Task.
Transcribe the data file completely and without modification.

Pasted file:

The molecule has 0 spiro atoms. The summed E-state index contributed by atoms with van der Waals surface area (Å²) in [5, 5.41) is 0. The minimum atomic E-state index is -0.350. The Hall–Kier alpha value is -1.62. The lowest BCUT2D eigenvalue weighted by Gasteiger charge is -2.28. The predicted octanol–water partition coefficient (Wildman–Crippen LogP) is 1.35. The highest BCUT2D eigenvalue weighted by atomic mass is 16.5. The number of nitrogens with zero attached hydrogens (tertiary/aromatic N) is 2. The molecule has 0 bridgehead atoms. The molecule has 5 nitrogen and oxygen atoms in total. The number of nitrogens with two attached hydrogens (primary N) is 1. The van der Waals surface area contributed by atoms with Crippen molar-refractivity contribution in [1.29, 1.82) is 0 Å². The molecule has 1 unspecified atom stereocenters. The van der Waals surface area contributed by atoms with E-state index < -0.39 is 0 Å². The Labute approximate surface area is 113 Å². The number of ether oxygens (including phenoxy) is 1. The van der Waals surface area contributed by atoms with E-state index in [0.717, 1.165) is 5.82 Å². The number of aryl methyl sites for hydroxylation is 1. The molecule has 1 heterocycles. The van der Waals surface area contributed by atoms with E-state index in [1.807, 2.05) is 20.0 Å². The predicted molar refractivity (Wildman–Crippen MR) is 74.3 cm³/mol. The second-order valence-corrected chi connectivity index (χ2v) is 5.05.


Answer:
The molecule has 0 spiro atoms. The summed E-state index contributed by atoms with van der Waals surface area (Å²) in [5, 5.41) is 0. The minimum atomic E-state index is -0.350. The Hall–Kier alpha value is -1.62. The lowest BCUT2D eigenvalue weighted by Gasteiger charge is -2.28. The predicted octanol–water partition coefficient (Wildman–Crippen LogP) is 1.35. The highest BCUT2D eigenvalue weighted by atomic mass is 16.5. The number of nitrogens with zero attached hydrogens (tertiary/aromatic N) is 2. The molecule has 0 bridgehead atoms. The molecule has 5 nitrogen and oxygen atoms in total. The number of nitrogens with two attached hydrogens (primary N) is 1. The van der Waals surface area contributed by atoms with Crippen molar-refractivity contribution in [1.29, 1.82) is 0 Å². The molecule has 1 unspecified atom stereocenters. The van der Waals surface area contributed by atoms with E-state index < -0.39 is 0 Å². The Labute approximate surface area is 113 Å². The number of ether oxygens (including phenoxy) is 1. The van der Waals surface area contributed by atoms with E-state index in [0.717, 1.165) is 5.82 Å². The number of aryl methyl sites for hydroxylation is 1. The molecule has 1 heterocycles. The van der Waals surface area contributed by atoms with E-state index in [1.807, 2.05) is 20.0 Å². The predicted molar refractivity (Wildman–Crippen MR) is 74.3 cm³/mol. The second-order valence-corrected chi connectivity index (χ2v) is 5.05.